SEATTLE, Washington — Globally, the prevalence of autism continues to rise. According to the 2015 National Health Statistics Report, in the U.S. alone, one in 45 children are diagnosed with autism spectrum disorder (ASD). Countries around the world have similar statistics, many of them do not have as many resources, funds or facilities to properly attend to those who have autism and other diseases involving brain health. The Global Brain Health Act of 2019 is trying to change that and finally address autism in developing countries.
The Global Brain Health Act of 2019
The World Health Organization (WHO) estimates that in Africa, there are tens of millions of individuals with autism who are not receiving proper care. The Global Brain Health Act of 2019, proposed by New Jersey Rep. Smith, will establish and administer a health and education grant that funds nongovernmental organizations through a new program called the Global Autism Assistance Program. In the bill, Rep. Smith also suggests the creation of a program called Teach the Teachers.
This bill also discusses the focus on hydrocephalus and those affected by the disease. Hydrocephalus is the accumulation of fluid within the cavities of the brain, and the only treatment is surgical. Each year in developing countries, it is estimated that more than 300,000 children are born with or develop hydrocephalus. The proposed bill addresses the international need for hydrocephalus treatment and training.
In order to receive a grant from the Global Autism Assistance program, the countries that apply must have some familiarity with tending to patients who have autism to ensure that the grant is being used efficiently and correctly. The grant also requires regions to apply based on their need for assistance regarding autism. The grant helps fund nongovernmental organizations in foreign countries that seek to help individuals with autism.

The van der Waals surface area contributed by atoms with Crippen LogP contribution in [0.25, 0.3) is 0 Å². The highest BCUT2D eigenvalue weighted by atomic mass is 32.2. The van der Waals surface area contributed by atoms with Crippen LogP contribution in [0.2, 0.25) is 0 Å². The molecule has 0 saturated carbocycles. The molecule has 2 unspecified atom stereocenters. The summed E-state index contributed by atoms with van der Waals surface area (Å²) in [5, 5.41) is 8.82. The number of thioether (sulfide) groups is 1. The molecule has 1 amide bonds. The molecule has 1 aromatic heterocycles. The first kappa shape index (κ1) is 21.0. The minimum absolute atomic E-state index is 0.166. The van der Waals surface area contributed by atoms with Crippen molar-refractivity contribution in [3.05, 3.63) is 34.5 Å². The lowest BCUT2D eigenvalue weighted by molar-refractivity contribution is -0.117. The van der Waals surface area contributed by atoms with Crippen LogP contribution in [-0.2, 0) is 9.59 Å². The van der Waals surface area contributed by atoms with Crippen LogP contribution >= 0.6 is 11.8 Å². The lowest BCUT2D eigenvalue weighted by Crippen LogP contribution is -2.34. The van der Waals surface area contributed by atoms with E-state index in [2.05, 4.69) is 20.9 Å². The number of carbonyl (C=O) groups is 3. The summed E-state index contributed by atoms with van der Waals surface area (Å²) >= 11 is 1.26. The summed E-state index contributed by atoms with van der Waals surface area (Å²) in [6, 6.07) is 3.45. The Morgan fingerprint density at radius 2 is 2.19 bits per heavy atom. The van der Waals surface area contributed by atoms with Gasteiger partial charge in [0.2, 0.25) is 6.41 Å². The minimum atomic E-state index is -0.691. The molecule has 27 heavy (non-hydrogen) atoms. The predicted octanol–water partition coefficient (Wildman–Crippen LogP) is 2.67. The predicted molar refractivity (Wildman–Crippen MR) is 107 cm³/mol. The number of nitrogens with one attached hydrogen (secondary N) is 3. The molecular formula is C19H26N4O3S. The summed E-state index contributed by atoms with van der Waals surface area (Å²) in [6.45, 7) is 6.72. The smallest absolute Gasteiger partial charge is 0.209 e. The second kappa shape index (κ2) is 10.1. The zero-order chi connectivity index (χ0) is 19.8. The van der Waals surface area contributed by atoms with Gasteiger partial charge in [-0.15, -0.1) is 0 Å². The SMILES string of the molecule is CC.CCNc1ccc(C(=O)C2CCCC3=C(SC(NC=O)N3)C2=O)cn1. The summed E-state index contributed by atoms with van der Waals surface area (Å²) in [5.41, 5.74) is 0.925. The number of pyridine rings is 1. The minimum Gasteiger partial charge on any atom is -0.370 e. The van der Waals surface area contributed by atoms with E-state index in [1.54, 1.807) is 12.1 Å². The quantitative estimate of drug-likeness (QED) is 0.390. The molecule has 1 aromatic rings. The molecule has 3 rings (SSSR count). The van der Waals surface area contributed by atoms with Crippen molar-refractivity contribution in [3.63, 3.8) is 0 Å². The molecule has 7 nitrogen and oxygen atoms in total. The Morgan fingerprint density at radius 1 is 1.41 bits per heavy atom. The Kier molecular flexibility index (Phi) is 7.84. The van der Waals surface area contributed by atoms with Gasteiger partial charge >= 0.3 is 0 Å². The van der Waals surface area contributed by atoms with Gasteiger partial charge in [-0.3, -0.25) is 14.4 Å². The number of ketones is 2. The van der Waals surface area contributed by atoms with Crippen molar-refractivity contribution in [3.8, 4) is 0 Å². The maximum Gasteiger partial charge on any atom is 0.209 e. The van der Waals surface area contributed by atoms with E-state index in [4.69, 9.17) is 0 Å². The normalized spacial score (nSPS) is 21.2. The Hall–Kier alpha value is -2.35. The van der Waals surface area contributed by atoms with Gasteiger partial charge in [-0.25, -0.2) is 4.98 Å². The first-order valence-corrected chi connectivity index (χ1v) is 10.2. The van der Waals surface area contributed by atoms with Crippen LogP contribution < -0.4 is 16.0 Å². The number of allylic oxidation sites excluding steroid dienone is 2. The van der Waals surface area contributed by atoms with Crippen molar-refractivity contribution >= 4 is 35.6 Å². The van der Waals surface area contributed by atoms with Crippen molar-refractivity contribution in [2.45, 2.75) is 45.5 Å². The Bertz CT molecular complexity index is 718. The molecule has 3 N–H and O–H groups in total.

The Global Autism Assistance Program
Implementation of the Global Autism Assistance Program includes four main purposes: public and educational outreach, clinic and medical facility assistance, supporting families and educational institutions. Providing resources to families that have children or relatives with autism is another course of action for this program. The bill states that families will be given web resources information materials in their own local languages.
Educational institutions with a focus on younger students will also be funded through this program as well as clinics and medical centers that have had a proven past with helping individuals with autism. They will be given assistance with equipment, staffing and operating and facility expenses with the goal of developing further assessments as well.
Teach the Teachers is an initiative program that provides training for health and education professionals. The training will be specialized in teaching and working with children with an autism spectrum disorder. The training will include workshops that are about two to three days within the region of the recipient. There will also be an additional training through a biomedical conference and provide training of “biomedical interventions that can affect autism.” The Teach the Teachers program will also bring medical and psychology specialists to help with the autism in developing countries training workshops
The Global Brain Health Act of 2019 also proposes training services for surgeons to treat hydrocephalus. The primary purpose of this assistance is to ensure that life-saving surgeries for patients with hydrocephalus are performed using the bilateral foreign aid of the United States as well as ensuring the best practices of surgery and post-surgery care are given and trained for.
The training program for surgeons as a whole will seek to provide global hydrocephalus treatment and training within the network of medical centers in developing countries. The program will ensure educational and training curriculum, safety protocols, control standards of quality and monitoring of the trainees and trainers. The program aims to center in a pediatric hospital in a developing country and aim to train 20 surgeons to treat hydrocephalus over the course of the next five years.
Selection for surgeons will be highly competitive to ensure that the program is providing the best care and training. The program also plans to establish 20 medical centers to be used to treat hydrocephalus. The training program will require that each medical trainee performs at least 50 operative treatments using ETV/CPC methods to patients suffering from hydrocephalus.
The Global Brain Health Act of 2019 proposed by Rep. Smith addresses autism in developing countries as well as program initiatives to treat the issue of hydrocephalus. Through grant fundings, countries that would otherwise not have the resources to educate children with ASD or provide medical assistance for people suffering from hydrocephalus can now help improve the quality of life for their citizens.